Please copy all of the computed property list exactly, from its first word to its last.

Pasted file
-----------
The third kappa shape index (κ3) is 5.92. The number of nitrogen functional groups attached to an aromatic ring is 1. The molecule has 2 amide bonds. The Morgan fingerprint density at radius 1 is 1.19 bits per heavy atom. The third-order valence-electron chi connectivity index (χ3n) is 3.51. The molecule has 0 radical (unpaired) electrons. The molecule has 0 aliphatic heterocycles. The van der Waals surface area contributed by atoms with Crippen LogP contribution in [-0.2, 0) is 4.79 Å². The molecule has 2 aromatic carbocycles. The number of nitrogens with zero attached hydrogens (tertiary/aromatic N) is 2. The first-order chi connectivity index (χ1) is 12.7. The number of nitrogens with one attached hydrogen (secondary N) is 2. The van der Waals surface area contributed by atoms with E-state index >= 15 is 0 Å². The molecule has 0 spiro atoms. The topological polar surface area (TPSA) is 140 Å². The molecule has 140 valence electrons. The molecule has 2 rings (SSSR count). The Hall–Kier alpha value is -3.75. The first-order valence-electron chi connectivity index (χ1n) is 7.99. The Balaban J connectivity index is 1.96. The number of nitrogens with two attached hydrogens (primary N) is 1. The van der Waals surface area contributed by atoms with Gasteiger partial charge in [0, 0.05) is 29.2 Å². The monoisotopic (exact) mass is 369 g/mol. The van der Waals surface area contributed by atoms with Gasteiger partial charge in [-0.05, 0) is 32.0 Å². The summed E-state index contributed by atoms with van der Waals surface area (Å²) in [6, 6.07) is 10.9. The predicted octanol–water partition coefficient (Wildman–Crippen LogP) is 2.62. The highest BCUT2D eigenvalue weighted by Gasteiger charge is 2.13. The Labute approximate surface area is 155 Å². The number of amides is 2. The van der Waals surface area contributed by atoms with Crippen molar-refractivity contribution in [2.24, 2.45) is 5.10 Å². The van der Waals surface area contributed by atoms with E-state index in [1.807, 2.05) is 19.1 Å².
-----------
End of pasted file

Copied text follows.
The third kappa shape index (κ3) is 5.92. The number of nitrogen functional groups attached to an aromatic ring is 1. The molecule has 2 amide bonds. The Morgan fingerprint density at radius 1 is 1.19 bits per heavy atom. The third-order valence-electron chi connectivity index (χ3n) is 3.51. The molecule has 0 radical (unpaired) electrons. The molecule has 0 aliphatic heterocycles. The van der Waals surface area contributed by atoms with Crippen LogP contribution in [-0.2, 0) is 4.79 Å². The molecule has 2 aromatic carbocycles. The number of nitrogens with zero attached hydrogens (tertiary/aromatic N) is 2. The first-order chi connectivity index (χ1) is 12.7. The number of nitrogens with one attached hydrogen (secondary N) is 2. The van der Waals surface area contributed by atoms with E-state index >= 15 is 0 Å². The molecule has 0 spiro atoms. The topological polar surface area (TPSA) is 140 Å². The molecule has 140 valence electrons. The molecule has 2 rings (SSSR count). The Hall–Kier alpha value is -3.75. The first-order valence-electron chi connectivity index (χ1n) is 7.99. The Balaban J connectivity index is 1.96. The number of nitrogens with two attached hydrogens (primary N) is 1. The van der Waals surface area contributed by atoms with Gasteiger partial charge in [0, 0.05) is 29.2 Å². The monoisotopic (exact) mass is 369 g/mol. The van der Waals surface area contributed by atoms with Gasteiger partial charge in [-0.05, 0) is 32.0 Å². The summed E-state index contributed by atoms with van der Waals surface area (Å²) in [6, 6.07) is 10.9. The predicted octanol–water partition coefficient (Wildman–Crippen LogP) is 2.62. The highest BCUT2D eigenvalue weighted by Gasteiger charge is 2.13. The Labute approximate surface area is 155 Å². The number of amides is 2. The van der Waals surface area contributed by atoms with Crippen molar-refractivity contribution in [2.24, 2.45) is 5.10 Å². The van der Waals surface area contributed by atoms with E-state index in [1.807, 2.05) is 19.1 Å².